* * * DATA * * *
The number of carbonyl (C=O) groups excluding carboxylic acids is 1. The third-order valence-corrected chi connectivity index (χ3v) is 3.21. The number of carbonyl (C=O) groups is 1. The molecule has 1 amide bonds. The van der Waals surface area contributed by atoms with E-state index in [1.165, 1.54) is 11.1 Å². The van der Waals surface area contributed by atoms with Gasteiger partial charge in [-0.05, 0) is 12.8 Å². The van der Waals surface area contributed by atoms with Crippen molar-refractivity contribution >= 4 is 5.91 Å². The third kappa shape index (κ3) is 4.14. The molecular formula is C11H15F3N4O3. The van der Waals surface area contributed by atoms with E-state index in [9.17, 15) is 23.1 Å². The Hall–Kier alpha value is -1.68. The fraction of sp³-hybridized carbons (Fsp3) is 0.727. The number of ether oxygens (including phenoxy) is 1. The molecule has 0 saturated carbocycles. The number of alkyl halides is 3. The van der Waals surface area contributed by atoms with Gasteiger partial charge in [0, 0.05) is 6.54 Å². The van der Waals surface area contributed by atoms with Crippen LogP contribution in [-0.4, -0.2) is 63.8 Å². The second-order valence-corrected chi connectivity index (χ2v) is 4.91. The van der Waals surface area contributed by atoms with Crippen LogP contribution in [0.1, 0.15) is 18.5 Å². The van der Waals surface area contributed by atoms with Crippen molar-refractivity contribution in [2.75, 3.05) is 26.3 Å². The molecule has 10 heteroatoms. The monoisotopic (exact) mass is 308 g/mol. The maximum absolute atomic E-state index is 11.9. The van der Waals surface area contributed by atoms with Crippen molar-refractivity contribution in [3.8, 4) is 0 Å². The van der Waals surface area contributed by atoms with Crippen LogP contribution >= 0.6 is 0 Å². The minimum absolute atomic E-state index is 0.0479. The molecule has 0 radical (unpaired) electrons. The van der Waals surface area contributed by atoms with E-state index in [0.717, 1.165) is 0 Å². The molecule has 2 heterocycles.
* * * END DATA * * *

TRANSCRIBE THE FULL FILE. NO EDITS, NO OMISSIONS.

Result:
The number of carbonyl (C=O) groups excluding carboxylic acids is 1. The third-order valence-corrected chi connectivity index (χ3v) is 3.21. The number of carbonyl (C=O) groups is 1. The molecule has 1 amide bonds. The van der Waals surface area contributed by atoms with E-state index in [1.165, 1.54) is 11.1 Å². The van der Waals surface area contributed by atoms with Gasteiger partial charge in [-0.05, 0) is 12.8 Å². The van der Waals surface area contributed by atoms with Crippen molar-refractivity contribution >= 4 is 5.91 Å². The third kappa shape index (κ3) is 4.14. The molecular formula is C11H15F3N4O3. The van der Waals surface area contributed by atoms with E-state index in [9.17, 15) is 23.1 Å². The Hall–Kier alpha value is -1.68. The fraction of sp³-hybridized carbons (Fsp3) is 0.727. The number of ether oxygens (including phenoxy) is 1. The molecule has 0 saturated carbocycles. The number of alkyl halides is 3. The van der Waals surface area contributed by atoms with Gasteiger partial charge in [0, 0.05) is 6.54 Å². The van der Waals surface area contributed by atoms with Crippen LogP contribution in [-0.4, -0.2) is 63.8 Å². The second-order valence-corrected chi connectivity index (χ2v) is 4.91. The van der Waals surface area contributed by atoms with Crippen LogP contribution in [0.1, 0.15) is 18.5 Å². The van der Waals surface area contributed by atoms with Crippen molar-refractivity contribution in [2.75, 3.05) is 26.3 Å². The molecule has 10 heteroatoms. The monoisotopic (exact) mass is 308 g/mol. The maximum absolute atomic E-state index is 11.9. The van der Waals surface area contributed by atoms with Crippen molar-refractivity contribution in [3.8, 4) is 0 Å². The van der Waals surface area contributed by atoms with Crippen LogP contribution >= 0.6 is 0 Å². The minimum absolute atomic E-state index is 0.0479. The molecule has 0 radical (unpaired) electrons. The van der Waals surface area contributed by atoms with E-state index in [0.717, 1.165) is 0 Å². The molecule has 2 heterocycles.